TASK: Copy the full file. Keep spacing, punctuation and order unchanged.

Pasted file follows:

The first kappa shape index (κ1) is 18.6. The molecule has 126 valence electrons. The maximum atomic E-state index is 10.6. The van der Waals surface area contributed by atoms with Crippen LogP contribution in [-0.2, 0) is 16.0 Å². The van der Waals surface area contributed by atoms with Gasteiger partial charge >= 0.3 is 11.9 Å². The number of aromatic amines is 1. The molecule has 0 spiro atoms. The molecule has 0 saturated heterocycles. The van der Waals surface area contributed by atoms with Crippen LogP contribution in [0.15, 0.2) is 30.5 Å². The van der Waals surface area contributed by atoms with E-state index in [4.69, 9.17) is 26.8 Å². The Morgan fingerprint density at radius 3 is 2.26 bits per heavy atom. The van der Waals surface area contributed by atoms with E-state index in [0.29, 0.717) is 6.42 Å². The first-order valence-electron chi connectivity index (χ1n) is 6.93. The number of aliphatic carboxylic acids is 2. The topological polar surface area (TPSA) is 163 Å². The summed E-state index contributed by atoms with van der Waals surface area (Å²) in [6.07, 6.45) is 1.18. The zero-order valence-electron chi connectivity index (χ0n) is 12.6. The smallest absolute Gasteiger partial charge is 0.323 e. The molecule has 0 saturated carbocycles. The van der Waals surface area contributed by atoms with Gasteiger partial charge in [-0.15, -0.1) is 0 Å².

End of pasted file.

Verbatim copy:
The first kappa shape index (κ1) is 18.6. The molecule has 126 valence electrons. The maximum atomic E-state index is 10.6. The van der Waals surface area contributed by atoms with Crippen LogP contribution in [-0.2, 0) is 16.0 Å². The van der Waals surface area contributed by atoms with Gasteiger partial charge >= 0.3 is 11.9 Å². The number of aromatic amines is 1. The molecule has 0 spiro atoms. The molecule has 0 saturated heterocycles. The van der Waals surface area contributed by atoms with Crippen LogP contribution in [0.15, 0.2) is 30.5 Å². The van der Waals surface area contributed by atoms with E-state index in [4.69, 9.17) is 26.8 Å². The Morgan fingerprint density at radius 3 is 2.26 bits per heavy atom. The van der Waals surface area contributed by atoms with E-state index in [0.29, 0.717) is 6.42 Å². The first-order valence-electron chi connectivity index (χ1n) is 6.93. The number of aliphatic carboxylic acids is 2. The topological polar surface area (TPSA) is 163 Å². The summed E-state index contributed by atoms with van der Waals surface area (Å²) in [6.07, 6.45) is 1.18. The zero-order valence-electron chi connectivity index (χ0n) is 12.6. The smallest absolute Gasteiger partial charge is 0.323 e. The molecule has 0 saturated carbocycles. The van der Waals surface area contributed by atoms with Gasteiger partial charge in [-0.15, -0.1) is 0 Å².